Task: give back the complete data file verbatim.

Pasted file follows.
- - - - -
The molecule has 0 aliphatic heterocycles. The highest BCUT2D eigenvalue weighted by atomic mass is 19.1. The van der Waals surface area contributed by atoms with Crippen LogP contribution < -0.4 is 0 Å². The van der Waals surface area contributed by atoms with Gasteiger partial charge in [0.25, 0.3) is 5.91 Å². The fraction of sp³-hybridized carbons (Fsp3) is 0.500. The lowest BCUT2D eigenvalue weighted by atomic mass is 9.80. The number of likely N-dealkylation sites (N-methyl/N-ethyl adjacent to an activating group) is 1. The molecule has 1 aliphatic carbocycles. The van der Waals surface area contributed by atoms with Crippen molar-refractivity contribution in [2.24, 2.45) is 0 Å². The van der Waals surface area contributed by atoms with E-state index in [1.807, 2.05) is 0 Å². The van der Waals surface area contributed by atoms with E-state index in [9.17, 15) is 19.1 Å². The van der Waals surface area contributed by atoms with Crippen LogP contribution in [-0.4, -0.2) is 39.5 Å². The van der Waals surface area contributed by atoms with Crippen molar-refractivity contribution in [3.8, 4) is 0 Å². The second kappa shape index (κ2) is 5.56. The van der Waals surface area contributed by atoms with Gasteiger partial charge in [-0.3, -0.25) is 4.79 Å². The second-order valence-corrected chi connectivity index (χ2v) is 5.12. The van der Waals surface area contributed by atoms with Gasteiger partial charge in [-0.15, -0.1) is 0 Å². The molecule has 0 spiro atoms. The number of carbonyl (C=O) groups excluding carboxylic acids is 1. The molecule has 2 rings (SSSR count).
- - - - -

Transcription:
The molecule has 0 aliphatic heterocycles. The highest BCUT2D eigenvalue weighted by atomic mass is 19.1. The van der Waals surface area contributed by atoms with Crippen LogP contribution < -0.4 is 0 Å². The van der Waals surface area contributed by atoms with Gasteiger partial charge in [0.25, 0.3) is 5.91 Å². The fraction of sp³-hybridized carbons (Fsp3) is 0.500. The lowest BCUT2D eigenvalue weighted by atomic mass is 9.80. The number of likely N-dealkylation sites (N-methyl/N-ethyl adjacent to an activating group) is 1. The molecule has 1 aliphatic carbocycles. The van der Waals surface area contributed by atoms with Crippen molar-refractivity contribution in [2.24, 2.45) is 0 Å². The van der Waals surface area contributed by atoms with E-state index in [1.807, 2.05) is 0 Å². The van der Waals surface area contributed by atoms with E-state index in [9.17, 15) is 19.1 Å². The van der Waals surface area contributed by atoms with Crippen LogP contribution in [-0.4, -0.2) is 39.5 Å². The van der Waals surface area contributed by atoms with Crippen molar-refractivity contribution in [3.8, 4) is 0 Å². The second kappa shape index (κ2) is 5.56. The van der Waals surface area contributed by atoms with Gasteiger partial charge in [-0.3, -0.25) is 4.79 Å². The second-order valence-corrected chi connectivity index (χ2v) is 5.12. The van der Waals surface area contributed by atoms with Gasteiger partial charge in [-0.15, -0.1) is 0 Å². The molecule has 0 spiro atoms. The number of carbonyl (C=O) groups excluding carboxylic acids is 1. The molecule has 2 rings (SSSR count).